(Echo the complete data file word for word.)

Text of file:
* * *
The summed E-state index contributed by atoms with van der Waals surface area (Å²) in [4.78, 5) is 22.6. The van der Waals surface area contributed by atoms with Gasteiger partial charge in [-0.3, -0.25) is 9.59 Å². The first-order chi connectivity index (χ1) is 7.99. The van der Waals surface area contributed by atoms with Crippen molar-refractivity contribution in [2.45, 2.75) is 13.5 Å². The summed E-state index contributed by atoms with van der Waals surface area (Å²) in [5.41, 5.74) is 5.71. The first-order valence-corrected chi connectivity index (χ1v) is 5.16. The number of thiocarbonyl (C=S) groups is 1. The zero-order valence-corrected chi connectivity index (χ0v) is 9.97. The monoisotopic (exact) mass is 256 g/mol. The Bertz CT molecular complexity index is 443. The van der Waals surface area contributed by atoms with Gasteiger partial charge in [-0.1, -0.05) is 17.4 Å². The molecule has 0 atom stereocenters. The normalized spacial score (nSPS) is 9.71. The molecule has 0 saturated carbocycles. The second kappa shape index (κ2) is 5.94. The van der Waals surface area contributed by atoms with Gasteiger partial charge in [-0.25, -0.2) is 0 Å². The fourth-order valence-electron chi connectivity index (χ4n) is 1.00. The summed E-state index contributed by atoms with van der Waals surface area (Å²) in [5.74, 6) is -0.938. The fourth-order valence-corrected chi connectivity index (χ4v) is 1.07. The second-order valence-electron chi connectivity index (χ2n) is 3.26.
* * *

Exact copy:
The summed E-state index contributed by atoms with van der Waals surface area (Å²) in [4.78, 5) is 22.6. The van der Waals surface area contributed by atoms with Gasteiger partial charge in [-0.3, -0.25) is 9.59 Å². The first-order chi connectivity index (χ1) is 7.99. The van der Waals surface area contributed by atoms with Crippen molar-refractivity contribution in [2.45, 2.75) is 13.5 Å². The summed E-state index contributed by atoms with van der Waals surface area (Å²) in [5.41, 5.74) is 5.71. The first-order valence-corrected chi connectivity index (χ1v) is 5.16. The number of thiocarbonyl (C=S) groups is 1. The zero-order valence-corrected chi connectivity index (χ0v) is 9.97. The monoisotopic (exact) mass is 256 g/mol. The Bertz CT molecular complexity index is 443. The van der Waals surface area contributed by atoms with Gasteiger partial charge in [-0.1, -0.05) is 17.4 Å². The molecule has 0 atom stereocenters. The normalized spacial score (nSPS) is 9.71. The molecule has 0 saturated carbocycles. The second kappa shape index (κ2) is 5.94. The van der Waals surface area contributed by atoms with Gasteiger partial charge in [-0.25, -0.2) is 0 Å². The fourth-order valence-electron chi connectivity index (χ4n) is 1.00. The summed E-state index contributed by atoms with van der Waals surface area (Å²) in [5.74, 6) is -0.938. The fourth-order valence-corrected chi connectivity index (χ4v) is 1.07. The second-order valence-electron chi connectivity index (χ2n) is 3.26.